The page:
Browsing by Subject "CENTROSOME"

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  • Oswald, Evelyn; Kirschberg, Matthias; Aubin, Francois; Alonso, Angel; Hufbauer, Martin; Akguel, Baki; Auvinen, Eeva (2019)
    Human papillomaviruses (HPVs) of genus betapapillomavirus (betaHPV) are implicated in skin carcinogenesis, but their exact role in keratinocyte transformation is poorly understood. We show an interaction of HPV5 and HPV8 oncoproteins E6 and E7 with the nuclear mitotic apparatus protein 1 (NuMA). Binding of E6 or E7 to NuMA induces little aneuploidy, cell cycle alterations, or aberrant centrosomes. Intracellular localization of NuMA is not altered by E6 and E7 expression in 2D cultures. However, the localization profile is predominantly cytoplasmic in 3D organotypic skin models. Both viral proteins colocalize with NuMA in interphase cells, while only E7 colocalizes with NuMA in mitotic cells. Intriguingly, a small subset of cells shows E7 at only one spindle pole, whereas NuMA is present at both poles. This dissimilar distribution of E7 at the spindle poles may alter cell differentiation, which may in turn be relevant for betaHPV-induced skin carcinogenesis.
  • Einarsdottir, Elisabet; Svensson, Idor; Darki, Fahimeh; Peyrard-Janvid, Myriam; Lindvall, Jessica M.; Ameur, Adam; Jacobsson, Christer; Klingberg, Torkel; Kere, Juha; Matsson, Hans (2015)
    Developmental dyslexia is the most common learning disorder in children. Problems in reading and writing are likely due to a complex interaction of genetic and environmental factors, resulting in reduced power of studies of the genetic factors underlying developmental dyslexia. Our approach in the current study was to perform exome sequencing of affected and unaffected individuals within an extended pedigree with a familial form of developmental dyslexia. We identified a two-base mutation, causing a p.R229L amino acid substitution in the centrosomal protein 63 kDa (CEP63), co-segregating with developmental dyslexia in this pedigree. This mutation is novel, and predicted to be highly damaging for the function of the protein. 3D modelling suggested a distinct conformational change caused by the mutation. CEP63 is localised to the centrosome in eukaryotic cells and is required for maintaining normal centriole duplication and control of cell cycle progression. We found that a common polymorphism in the CEP63 gene had a significant association with brain white matter volume. The brain regions were partly overlapping with the previously reported region influenced by polymorphisms in the dyslexia susceptibility genes DYX1C1 and KIAA0319. We hypothesise that CEP63 is particularly important for brain development and might control the proliferation and migration of cells when those two events need to be highly coordinated.
  • Gabriel, Elke; Ramani, Anand; Karow, Ulrike; Gottardo, Marco; Natarajan, Karthick; Gooi, Li Ming; Goranci-Buzhala, Gladiola; Krut, Oleg; Peters, Franziska; Nikolic, Milos; Kuivanen, Suvi; Hasu, Essi; Smura, Teemu; Vapalahti, Olli; Papantonis, Argyris; Schmidt-Chanasit, Jonas; Riparbelli, Maria; Callaini, Giuliano; Kroenke, Martin; Utermoehlen, Olaf; Gopalakrishnan, Jay (2017)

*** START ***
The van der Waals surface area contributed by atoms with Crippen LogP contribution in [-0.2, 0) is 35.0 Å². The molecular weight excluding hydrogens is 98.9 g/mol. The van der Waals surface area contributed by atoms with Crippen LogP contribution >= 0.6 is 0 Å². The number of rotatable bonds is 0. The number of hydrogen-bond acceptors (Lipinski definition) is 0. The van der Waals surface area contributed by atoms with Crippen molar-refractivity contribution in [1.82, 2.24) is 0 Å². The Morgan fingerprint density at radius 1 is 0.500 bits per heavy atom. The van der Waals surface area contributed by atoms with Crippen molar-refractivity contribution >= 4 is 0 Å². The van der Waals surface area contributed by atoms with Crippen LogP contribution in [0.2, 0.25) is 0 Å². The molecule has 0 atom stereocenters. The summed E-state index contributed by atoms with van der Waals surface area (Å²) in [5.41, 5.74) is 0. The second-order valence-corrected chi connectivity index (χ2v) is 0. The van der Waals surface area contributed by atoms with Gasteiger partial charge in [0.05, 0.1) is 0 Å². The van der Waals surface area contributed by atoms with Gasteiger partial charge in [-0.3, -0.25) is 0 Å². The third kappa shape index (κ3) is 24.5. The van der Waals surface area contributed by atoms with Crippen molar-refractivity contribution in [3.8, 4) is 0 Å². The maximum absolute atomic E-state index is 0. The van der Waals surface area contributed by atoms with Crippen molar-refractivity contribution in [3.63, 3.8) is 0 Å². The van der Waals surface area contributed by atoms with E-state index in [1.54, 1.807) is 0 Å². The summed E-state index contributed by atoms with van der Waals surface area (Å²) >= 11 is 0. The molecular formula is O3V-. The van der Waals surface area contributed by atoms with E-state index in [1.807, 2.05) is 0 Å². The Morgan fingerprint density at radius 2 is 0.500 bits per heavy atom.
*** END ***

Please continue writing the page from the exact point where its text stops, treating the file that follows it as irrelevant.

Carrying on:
The recent Zika virus (ZIKV) epidemic is associated with microcephaly in newborns. Although the connection between ZIKV and neurodevelopmental defects is widely recognized, the underlying mechanisms are poorly understood. Here we show that two recently isolated strains of ZIKV, an American strain from an infected fetal brain (FB-GWUH-2016) and a closely-related Asian strain (H/PF/2013), productively infect human iPSC-derived brain organoids. Both of these strains readily target to and replicate in proliferating ventricular zone (VZ) apical progenitors. The main phenotypic effect was premature differentiation of neural progenitors associated with centrosome perturbation, even during early stages of infection, leading to progenitor depletion, disruption of the VZ, impaired neurogenesis, and cortical thinning. The infection pattern and cellular outcome differ from those seen with the extensively passaged ZIKV strain MR766. The structural changes we see after infection with these more recently isolated viral strains closely resemble those seen in ZIKV-associated microcephaly.
  • Balestra, Fernando R.; Dominguez-Calvo, Andres; Wolf, Benita; Busso, Coralie; Buff, Alizee; Averink, Tessa; Lipsanen-Nyman, Marita; Huertas, Pablo; Rios, Rosa M.; Gönczy, Pierre (2021)
    TRIM37 is an E3 ubiquitin ligase mutated in Mulibrey nanism, a disease with impaired organ growth and increased tumor formation. TRIM37 depletion from tissue culture cells results in supernumerary foci bearing the centriolar protein Centrin. Here, we characterize these centriolar protein assemblies (Cenpas) to uncover the mechanism of action of TRIM37. We find that an atypical de novo assembly pathway can generate Cenpas that act as microtubule-organizing centers (MTOCs), including in Mulibrey patient cells. Correlative light electron microscopy reveals that Cenpas are centriole-related or electron-dense structures with stripes. TRIM37 regulates the stability and solubility of Centrobin, which accumulates in elongated entities resembling the striped electron dense structures upon TRIM37 depletion. Furthermore, Cenpas formation upon TRIM37 depletion requires PLK4, as well as two parallel pathways relying respectively on Centrobin and PLK1. Overall, our work uncovers how TRIM37 prevents Cenpas formation, which would otherwise threaten genome integrity.